Peter Korn, Michele Budris, Pierce Crowell
April 1, 2008
Sun Microsystems, Inc appreciates the opportunity to give feedback on the TEITAC report. While we were able to participate in the development of the report, there are items we would like to highlight further, and to have included in the material delivered to the Access Board along with the TEITAC report.
The consensus-based process of TEITAC has resulted in a very thorough review of all of the issues involved in E&IT accessibility. Furthermore, the welcomed participation of any interested party into the weekly subcommittee meetings allowed for an unprecedented level of public participation and review. We urge the Access Board to give great weight to those provisions and language in the TEITAC report that achieved consensus from this broad and expert body.
Sun’s comments below contain either specific additional thoughts in favor of provisions that reached consensus, or arguments for or against provisions proposed but which did not reach consensus.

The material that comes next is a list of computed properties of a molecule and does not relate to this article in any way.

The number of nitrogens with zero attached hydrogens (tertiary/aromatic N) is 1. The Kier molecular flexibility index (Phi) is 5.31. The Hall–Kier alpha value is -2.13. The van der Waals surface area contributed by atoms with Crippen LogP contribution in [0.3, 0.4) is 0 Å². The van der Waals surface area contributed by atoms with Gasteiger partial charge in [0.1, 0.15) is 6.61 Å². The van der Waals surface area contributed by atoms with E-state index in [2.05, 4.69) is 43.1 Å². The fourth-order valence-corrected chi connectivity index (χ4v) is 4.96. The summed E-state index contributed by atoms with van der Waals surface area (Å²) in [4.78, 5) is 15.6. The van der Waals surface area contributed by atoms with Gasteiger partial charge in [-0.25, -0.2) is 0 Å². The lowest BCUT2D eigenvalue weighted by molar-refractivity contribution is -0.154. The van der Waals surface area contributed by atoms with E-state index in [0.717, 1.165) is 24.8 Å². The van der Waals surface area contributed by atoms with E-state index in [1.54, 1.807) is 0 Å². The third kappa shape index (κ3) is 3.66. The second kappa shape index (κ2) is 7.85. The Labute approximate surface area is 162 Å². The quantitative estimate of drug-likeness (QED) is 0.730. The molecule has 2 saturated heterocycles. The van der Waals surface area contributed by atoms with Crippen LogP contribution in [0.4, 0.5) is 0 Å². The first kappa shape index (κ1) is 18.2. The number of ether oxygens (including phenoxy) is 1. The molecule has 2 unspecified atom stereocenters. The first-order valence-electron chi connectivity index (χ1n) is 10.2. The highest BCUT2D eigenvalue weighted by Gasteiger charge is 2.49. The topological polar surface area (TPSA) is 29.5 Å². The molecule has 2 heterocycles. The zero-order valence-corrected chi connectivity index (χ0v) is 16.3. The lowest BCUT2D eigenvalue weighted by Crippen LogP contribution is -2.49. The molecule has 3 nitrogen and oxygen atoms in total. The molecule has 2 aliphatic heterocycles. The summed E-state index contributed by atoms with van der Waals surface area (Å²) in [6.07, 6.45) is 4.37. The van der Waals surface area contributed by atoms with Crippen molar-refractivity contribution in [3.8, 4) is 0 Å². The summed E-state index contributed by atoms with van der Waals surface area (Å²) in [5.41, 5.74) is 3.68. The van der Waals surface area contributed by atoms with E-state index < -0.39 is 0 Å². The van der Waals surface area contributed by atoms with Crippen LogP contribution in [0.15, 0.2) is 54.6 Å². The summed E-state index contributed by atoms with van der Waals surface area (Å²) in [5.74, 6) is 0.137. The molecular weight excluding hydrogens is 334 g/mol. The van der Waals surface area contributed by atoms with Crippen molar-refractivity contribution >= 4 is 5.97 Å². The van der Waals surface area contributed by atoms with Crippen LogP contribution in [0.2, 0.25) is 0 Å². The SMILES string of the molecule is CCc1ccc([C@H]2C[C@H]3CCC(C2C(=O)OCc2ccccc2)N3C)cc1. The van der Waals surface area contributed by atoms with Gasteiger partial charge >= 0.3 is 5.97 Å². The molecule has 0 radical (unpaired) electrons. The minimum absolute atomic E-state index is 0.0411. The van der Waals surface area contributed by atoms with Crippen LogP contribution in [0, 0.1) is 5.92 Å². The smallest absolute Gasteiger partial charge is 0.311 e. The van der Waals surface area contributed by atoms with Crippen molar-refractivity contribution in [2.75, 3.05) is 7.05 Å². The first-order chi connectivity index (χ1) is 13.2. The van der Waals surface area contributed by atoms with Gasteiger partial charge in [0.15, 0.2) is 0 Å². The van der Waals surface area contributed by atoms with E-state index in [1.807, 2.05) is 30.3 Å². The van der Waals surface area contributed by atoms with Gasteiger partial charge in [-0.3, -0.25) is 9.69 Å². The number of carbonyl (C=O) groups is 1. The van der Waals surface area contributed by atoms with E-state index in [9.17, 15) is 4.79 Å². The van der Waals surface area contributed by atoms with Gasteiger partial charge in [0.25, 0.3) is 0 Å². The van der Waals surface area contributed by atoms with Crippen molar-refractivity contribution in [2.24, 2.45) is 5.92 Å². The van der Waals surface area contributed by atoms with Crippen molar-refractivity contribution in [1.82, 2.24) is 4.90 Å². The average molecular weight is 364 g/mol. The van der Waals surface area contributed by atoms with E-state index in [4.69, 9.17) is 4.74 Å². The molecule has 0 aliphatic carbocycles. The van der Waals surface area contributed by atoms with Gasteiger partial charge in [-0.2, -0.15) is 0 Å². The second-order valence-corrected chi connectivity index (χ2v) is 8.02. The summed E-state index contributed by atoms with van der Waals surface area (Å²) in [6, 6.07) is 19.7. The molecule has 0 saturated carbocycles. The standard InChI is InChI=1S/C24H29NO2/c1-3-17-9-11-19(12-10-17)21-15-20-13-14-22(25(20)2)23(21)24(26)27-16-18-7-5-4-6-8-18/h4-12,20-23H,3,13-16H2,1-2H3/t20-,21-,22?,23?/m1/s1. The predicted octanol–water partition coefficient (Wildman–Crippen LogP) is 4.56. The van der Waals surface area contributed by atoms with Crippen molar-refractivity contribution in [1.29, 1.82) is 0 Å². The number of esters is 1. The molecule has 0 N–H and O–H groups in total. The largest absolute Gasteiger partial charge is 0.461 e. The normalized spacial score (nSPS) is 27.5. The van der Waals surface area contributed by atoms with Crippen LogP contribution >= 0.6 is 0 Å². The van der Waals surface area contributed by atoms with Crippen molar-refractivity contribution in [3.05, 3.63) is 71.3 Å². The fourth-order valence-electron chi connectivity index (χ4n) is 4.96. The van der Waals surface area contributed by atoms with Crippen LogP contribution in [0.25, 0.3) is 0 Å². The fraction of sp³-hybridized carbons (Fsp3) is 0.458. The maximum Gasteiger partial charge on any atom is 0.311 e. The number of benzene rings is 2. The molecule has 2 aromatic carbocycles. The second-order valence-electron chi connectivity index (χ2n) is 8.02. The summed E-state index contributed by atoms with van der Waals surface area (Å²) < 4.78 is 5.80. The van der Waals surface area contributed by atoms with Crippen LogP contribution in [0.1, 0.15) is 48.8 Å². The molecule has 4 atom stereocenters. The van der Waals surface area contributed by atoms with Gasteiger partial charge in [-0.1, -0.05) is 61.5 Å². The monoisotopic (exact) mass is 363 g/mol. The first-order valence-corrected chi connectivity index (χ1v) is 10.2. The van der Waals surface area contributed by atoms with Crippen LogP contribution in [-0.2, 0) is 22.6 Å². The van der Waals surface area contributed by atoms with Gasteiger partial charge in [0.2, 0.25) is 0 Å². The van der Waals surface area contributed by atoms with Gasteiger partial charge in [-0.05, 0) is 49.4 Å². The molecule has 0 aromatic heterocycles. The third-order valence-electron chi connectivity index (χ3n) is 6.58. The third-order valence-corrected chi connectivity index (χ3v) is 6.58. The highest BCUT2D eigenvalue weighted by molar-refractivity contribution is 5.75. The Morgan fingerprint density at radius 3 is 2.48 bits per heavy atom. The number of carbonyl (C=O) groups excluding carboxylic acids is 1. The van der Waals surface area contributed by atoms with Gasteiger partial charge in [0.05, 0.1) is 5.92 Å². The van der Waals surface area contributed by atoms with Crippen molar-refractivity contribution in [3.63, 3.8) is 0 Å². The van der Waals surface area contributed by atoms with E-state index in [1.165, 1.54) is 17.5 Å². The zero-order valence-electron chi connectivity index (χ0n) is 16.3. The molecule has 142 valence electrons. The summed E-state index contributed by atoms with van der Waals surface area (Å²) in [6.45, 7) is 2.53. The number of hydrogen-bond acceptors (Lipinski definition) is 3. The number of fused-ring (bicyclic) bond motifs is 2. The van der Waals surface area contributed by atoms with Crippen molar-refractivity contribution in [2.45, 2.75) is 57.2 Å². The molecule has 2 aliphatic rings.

While Sun contributed in many areas of the TEITAC process, one particular area of focus was in that of AT-IT interoperability. Specifically, we recognized that more and more of the accessible E&IT environments are composed of these three key components: an underlying accessible platform, one or more accessible applications, and an assistive technology using information obtained from the platform and apps. This recognition produced the provisions 3-V Accessibility Services, 3-U AT Interoperability, and 3-VV Assistive Technology.
Together these provisions express a preference for design practices where platforms provide a set of underlying accessibility services, applications expose information to AT through those accessibility services, and assistive technology utilize that information to provide an accessible E&IT experience. There were many discussions on whether it is enough for E&IT to expose functional access and information to AT, or whether a product would have to be shown to work with existing AT. Sun contends that both should be the case, and we note that the Functional Performance Criteria require the use of actual AT in those cases where AT used to meet a given FPC.